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Engineering Group: Bring on the drones: Airborne solutions for landscape study

Date:
29 May 2019
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Event type:
Lecture
Organised by:
Engineering Group
Venue:
Burlington House, London
Accessibility:
Event status:
EVENT OPEN

The development of Unmanned Aerial Vehicle (UAV) technology has created opportunities for geologists to gain a new view on the environment and the processes that operate within it. 

Drone helicopters and fixed wing aircraft are able to carry ever more sophisticated equipment at a fraction of the cost of survey planes, allowing insights into naturally occurring geological processes and those that are both driven by, and impact on the human environment.

The British Geological Survey was an early adopter of this technology and have continued a low-cost but high scientific value approach to gathering airborne data to inform multiple disciplines within the BGS remit, from Engineering Geology and Hazard Research to Hydrogeology and Glaciology.

The talk will describe the path the BGS have taken with UAV survey methods since the 1980s, right up to the present day, giving examples of their varied applications from around the world.

Speakers biographies

Pete Hobbs

Pete has worked at the British Geological Survey for 44 years as an engineering geologist. He has worked on marine geotechnics, including IODP, the development of laboratory geotechnical equipment for soils and rocks, including research on clay shrinkage and the tensile strength of ‘very weak’ rock. 

Pete has worked extensively on landslide mapping, monitoring and research both in the UK and overseas, at regional and site specific scales, and has established a coastal landslide observatory which has included monitoring by drone.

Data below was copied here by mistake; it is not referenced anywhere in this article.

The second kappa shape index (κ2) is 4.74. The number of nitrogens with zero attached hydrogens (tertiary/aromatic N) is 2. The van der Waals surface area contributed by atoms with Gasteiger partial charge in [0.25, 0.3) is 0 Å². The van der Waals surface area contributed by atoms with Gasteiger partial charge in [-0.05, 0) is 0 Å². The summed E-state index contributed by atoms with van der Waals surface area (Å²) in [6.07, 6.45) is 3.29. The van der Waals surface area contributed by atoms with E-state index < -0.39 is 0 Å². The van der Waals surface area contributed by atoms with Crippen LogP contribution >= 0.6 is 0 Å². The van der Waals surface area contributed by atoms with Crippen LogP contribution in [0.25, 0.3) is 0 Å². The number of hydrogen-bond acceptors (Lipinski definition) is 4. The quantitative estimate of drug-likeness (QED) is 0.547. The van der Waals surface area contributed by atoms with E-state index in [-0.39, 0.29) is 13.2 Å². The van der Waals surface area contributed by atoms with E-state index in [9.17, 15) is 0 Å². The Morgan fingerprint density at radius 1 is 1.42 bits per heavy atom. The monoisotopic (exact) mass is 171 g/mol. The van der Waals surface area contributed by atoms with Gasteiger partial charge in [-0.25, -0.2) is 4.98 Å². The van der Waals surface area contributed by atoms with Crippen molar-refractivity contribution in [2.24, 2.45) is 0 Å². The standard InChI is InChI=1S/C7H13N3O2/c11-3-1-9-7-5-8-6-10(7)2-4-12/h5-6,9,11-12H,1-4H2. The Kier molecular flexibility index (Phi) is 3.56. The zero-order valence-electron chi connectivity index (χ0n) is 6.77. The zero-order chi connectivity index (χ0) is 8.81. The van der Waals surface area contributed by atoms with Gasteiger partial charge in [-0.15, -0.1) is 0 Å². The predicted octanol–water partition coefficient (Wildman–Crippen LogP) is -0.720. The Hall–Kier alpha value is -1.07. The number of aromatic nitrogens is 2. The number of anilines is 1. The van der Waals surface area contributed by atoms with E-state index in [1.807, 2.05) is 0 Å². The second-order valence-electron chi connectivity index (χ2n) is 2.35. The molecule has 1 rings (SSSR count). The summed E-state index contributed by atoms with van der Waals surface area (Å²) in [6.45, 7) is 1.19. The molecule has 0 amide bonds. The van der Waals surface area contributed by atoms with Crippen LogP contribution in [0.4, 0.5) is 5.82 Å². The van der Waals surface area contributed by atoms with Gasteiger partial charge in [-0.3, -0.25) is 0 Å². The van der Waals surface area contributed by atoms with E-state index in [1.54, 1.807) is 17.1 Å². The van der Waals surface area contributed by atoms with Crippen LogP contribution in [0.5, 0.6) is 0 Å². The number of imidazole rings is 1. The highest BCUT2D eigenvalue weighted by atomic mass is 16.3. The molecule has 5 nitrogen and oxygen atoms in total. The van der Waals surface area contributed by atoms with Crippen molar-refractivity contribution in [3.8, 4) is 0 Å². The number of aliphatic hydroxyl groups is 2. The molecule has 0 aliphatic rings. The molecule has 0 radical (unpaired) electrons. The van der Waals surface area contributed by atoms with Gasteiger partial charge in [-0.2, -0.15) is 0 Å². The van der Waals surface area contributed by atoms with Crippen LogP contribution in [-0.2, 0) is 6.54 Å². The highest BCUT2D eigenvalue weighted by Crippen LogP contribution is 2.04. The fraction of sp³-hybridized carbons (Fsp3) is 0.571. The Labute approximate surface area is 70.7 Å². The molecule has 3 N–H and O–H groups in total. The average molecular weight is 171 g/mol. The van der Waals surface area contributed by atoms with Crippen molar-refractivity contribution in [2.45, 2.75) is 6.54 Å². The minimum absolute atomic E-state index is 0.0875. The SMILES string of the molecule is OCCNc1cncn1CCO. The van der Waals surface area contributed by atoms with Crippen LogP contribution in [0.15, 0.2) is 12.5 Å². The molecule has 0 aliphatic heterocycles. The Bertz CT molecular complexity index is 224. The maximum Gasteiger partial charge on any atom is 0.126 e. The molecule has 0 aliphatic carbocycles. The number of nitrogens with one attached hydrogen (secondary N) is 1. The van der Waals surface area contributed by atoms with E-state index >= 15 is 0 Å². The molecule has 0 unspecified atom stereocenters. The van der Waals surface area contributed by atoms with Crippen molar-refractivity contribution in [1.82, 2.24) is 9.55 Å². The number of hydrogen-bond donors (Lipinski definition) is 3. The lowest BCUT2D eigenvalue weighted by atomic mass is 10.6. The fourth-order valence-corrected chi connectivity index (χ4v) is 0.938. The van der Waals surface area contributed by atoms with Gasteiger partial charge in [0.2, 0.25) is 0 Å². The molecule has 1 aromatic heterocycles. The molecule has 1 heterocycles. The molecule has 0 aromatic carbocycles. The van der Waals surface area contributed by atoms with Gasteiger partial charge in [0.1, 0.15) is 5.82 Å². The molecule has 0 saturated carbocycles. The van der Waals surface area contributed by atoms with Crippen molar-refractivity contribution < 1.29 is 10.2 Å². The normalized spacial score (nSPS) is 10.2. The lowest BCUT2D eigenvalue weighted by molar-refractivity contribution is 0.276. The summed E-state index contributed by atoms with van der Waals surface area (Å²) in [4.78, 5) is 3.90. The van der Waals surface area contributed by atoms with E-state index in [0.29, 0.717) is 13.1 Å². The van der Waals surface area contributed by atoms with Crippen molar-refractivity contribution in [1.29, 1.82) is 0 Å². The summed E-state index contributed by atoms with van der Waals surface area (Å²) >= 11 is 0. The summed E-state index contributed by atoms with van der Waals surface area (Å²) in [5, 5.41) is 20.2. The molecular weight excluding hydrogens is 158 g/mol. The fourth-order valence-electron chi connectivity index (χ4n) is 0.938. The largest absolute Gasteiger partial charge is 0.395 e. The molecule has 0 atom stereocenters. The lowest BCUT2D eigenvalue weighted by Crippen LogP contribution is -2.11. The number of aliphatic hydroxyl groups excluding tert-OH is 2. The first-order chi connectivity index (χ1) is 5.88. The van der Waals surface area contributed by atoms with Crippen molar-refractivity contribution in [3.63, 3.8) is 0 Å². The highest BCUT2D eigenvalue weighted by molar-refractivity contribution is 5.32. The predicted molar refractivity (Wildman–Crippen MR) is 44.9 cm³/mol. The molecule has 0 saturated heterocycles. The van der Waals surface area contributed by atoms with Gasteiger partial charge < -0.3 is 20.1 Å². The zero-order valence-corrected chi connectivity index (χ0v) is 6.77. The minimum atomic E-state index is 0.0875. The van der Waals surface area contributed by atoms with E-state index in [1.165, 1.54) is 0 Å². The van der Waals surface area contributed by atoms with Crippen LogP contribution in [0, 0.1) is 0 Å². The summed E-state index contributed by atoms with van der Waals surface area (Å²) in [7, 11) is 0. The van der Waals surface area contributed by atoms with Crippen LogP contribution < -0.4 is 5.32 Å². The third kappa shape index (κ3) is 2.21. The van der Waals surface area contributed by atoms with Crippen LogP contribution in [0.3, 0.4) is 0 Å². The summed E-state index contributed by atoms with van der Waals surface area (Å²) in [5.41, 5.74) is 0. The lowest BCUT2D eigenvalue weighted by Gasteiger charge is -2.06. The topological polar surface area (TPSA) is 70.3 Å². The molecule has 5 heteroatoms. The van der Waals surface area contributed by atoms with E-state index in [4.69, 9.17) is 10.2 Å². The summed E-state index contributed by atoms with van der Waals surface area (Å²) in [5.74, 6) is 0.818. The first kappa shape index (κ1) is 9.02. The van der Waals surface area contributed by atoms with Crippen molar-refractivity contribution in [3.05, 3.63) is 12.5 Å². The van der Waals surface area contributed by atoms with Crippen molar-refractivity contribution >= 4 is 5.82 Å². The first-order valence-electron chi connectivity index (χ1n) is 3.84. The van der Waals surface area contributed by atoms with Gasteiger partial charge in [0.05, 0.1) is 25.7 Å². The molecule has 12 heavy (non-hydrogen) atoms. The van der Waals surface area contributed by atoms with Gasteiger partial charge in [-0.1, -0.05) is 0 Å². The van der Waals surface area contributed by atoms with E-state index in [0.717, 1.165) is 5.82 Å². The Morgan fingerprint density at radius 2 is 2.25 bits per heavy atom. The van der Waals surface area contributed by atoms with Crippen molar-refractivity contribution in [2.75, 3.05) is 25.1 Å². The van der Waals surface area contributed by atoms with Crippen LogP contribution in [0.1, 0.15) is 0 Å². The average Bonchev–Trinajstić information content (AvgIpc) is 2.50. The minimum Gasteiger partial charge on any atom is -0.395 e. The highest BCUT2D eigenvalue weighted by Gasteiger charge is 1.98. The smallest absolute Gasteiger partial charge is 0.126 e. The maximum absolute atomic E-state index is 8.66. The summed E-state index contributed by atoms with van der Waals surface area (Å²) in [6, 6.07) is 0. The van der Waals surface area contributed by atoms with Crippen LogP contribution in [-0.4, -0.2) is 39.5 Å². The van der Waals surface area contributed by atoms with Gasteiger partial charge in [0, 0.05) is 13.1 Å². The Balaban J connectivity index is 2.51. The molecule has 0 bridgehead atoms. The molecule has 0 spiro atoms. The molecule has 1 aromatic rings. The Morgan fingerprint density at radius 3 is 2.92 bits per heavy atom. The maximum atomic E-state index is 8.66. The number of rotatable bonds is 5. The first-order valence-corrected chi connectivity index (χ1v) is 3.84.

Pete has co-authored works on the engineering geology of major UK clay and mudstone formations and contributed to BGS’s ‘National Geotechnical’ and ‘Landslide’ Databases and the ‘Geosure’ system for geohazard classification.

Dr Jez Everest

Jez completed a PhD at Edinburgh University reconstructing ice sheet behaviour in the Scottish Highlands using field mapping and terrestrial cosmogenic nuclide dating. Since joining BGS in 2003 he has mapped glacial deposits and landforms in the UK, Iceland and Antarctica. 

More recently he led the BGS Iceland Glacier Observatory from 2009 to 2019, and has become an Expedition Project Manager on IODP Expeditions in Greece and Japan. Jumping on the bandwagon back in 2014 he purchased a cheap UAV multirotor to start to map hazardous glacier forelands in Iceland. 

Since then he has gained CAA qualification to fly UAVs and has used quadcopters to, amongst other things, monitor fluvial engineering projects, log cliff sections and map drumlins and meltwater channels.